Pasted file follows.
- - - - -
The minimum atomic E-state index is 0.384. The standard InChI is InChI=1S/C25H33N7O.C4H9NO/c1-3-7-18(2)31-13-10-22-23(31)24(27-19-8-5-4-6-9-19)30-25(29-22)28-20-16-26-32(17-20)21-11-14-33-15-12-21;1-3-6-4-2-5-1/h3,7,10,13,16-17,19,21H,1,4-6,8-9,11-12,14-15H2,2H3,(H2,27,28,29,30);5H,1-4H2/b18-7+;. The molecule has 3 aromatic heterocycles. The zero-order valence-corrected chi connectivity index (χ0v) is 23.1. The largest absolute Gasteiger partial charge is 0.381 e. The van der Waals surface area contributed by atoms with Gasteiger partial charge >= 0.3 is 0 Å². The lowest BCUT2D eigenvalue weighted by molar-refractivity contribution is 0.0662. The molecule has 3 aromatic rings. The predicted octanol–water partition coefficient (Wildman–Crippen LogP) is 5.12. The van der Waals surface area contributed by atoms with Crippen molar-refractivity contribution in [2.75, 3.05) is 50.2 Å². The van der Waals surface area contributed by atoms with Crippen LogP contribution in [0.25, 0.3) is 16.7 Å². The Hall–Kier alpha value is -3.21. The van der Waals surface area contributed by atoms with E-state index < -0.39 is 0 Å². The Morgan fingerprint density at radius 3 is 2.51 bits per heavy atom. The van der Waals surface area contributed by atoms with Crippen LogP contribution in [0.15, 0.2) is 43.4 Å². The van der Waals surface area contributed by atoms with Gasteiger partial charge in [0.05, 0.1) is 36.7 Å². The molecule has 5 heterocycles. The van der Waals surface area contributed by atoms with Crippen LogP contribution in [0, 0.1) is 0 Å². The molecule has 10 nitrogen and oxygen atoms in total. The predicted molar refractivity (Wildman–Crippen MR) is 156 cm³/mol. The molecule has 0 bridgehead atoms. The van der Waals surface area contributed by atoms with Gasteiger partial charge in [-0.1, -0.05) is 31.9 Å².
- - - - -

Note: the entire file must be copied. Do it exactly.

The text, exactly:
The minimum atomic E-state index is 0.384. The standard InChI is InChI=1S/C25H33N7O.C4H9NO/c1-3-7-18(2)31-13-10-22-23(31)24(27-19-8-5-4-6-9-19)30-25(29-22)28-20-16-26-32(17-20)21-11-14-33-15-12-21;1-3-6-4-2-5-1/h3,7,10,13,16-17,19,21H,1,4-6,8-9,11-12,14-15H2,2H3,(H2,27,28,29,30);5H,1-4H2/b18-7+;. The molecule has 3 aromatic heterocycles. The zero-order valence-corrected chi connectivity index (χ0v) is 23.1. The largest absolute Gasteiger partial charge is 0.381 e. The van der Waals surface area contributed by atoms with Gasteiger partial charge >= 0.3 is 0 Å². The lowest BCUT2D eigenvalue weighted by molar-refractivity contribution is 0.0662. The molecule has 3 aromatic rings. The predicted octanol–water partition coefficient (Wildman–Crippen LogP) is 5.12. The van der Waals surface area contributed by atoms with Crippen molar-refractivity contribution in [2.75, 3.05) is 50.2 Å². The van der Waals surface area contributed by atoms with Crippen LogP contribution in [0.25, 0.3) is 16.7 Å². The Hall–Kier alpha value is -3.21. The van der Waals surface area contributed by atoms with E-state index < -0.39 is 0 Å². The Morgan fingerprint density at radius 3 is 2.51 bits per heavy atom. The van der Waals surface area contributed by atoms with Crippen LogP contribution in [0.15, 0.2) is 43.4 Å². The van der Waals surface area contributed by atoms with Gasteiger partial charge in [0.05, 0.1) is 36.7 Å². The molecule has 5 heterocycles. The van der Waals surface area contributed by atoms with Crippen LogP contribution in [0, 0.1) is 0 Å². The molecule has 10 nitrogen and oxygen atoms in total. The predicted molar refractivity (Wildman–Crippen MR) is 156 cm³/mol. The molecule has 0 bridgehead atoms. The van der Waals surface area contributed by atoms with Gasteiger partial charge in [-0.1, -0.05) is 31.9 Å².